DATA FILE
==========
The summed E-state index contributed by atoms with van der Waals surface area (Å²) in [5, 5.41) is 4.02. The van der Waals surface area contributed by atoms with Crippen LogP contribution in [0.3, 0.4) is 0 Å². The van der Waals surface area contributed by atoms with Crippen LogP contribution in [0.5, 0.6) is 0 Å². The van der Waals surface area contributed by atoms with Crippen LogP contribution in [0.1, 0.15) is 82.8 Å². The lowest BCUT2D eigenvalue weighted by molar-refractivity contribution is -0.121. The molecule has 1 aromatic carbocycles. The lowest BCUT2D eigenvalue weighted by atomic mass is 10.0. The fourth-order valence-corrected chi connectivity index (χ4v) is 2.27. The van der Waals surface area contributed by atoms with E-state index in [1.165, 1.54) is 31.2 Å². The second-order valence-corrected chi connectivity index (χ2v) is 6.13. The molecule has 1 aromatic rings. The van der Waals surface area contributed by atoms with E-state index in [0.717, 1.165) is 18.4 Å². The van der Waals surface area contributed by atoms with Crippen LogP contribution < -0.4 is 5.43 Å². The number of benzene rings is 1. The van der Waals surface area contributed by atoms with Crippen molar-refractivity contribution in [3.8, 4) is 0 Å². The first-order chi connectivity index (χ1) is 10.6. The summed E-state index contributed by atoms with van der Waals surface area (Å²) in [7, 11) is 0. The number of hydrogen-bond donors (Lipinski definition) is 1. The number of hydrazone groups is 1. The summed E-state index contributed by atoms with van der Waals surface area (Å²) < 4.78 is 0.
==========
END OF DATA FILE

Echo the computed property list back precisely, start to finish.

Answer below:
The summed E-state index contributed by atoms with van der Waals surface area (Å²) in [5, 5.41) is 4.02. The van der Waals surface area contributed by atoms with Crippen LogP contribution in [0.3, 0.4) is 0 Å². The van der Waals surface area contributed by atoms with Crippen LogP contribution in [0.5, 0.6) is 0 Å². The van der Waals surface area contributed by atoms with Crippen LogP contribution in [0.1, 0.15) is 82.8 Å². The lowest BCUT2D eigenvalue weighted by molar-refractivity contribution is -0.121. The molecule has 1 aromatic carbocycles. The lowest BCUT2D eigenvalue weighted by atomic mass is 10.0. The fourth-order valence-corrected chi connectivity index (χ4v) is 2.27. The van der Waals surface area contributed by atoms with E-state index in [1.165, 1.54) is 31.2 Å². The second-order valence-corrected chi connectivity index (χ2v) is 6.13. The molecule has 1 aromatic rings. The van der Waals surface area contributed by atoms with E-state index in [0.717, 1.165) is 18.4 Å². The van der Waals surface area contributed by atoms with Crippen LogP contribution < -0.4 is 5.43 Å². The number of benzene rings is 1. The van der Waals surface area contributed by atoms with Crippen molar-refractivity contribution in [3.8, 4) is 0 Å². The first-order chi connectivity index (χ1) is 10.6. The summed E-state index contributed by atoms with van der Waals surface area (Å²) in [7, 11) is 0. The number of hydrogen-bond donors (Lipinski definition) is 1. The number of hydrazone groups is 1. The summed E-state index contributed by atoms with van der Waals surface area (Å²) < 4.78 is 0.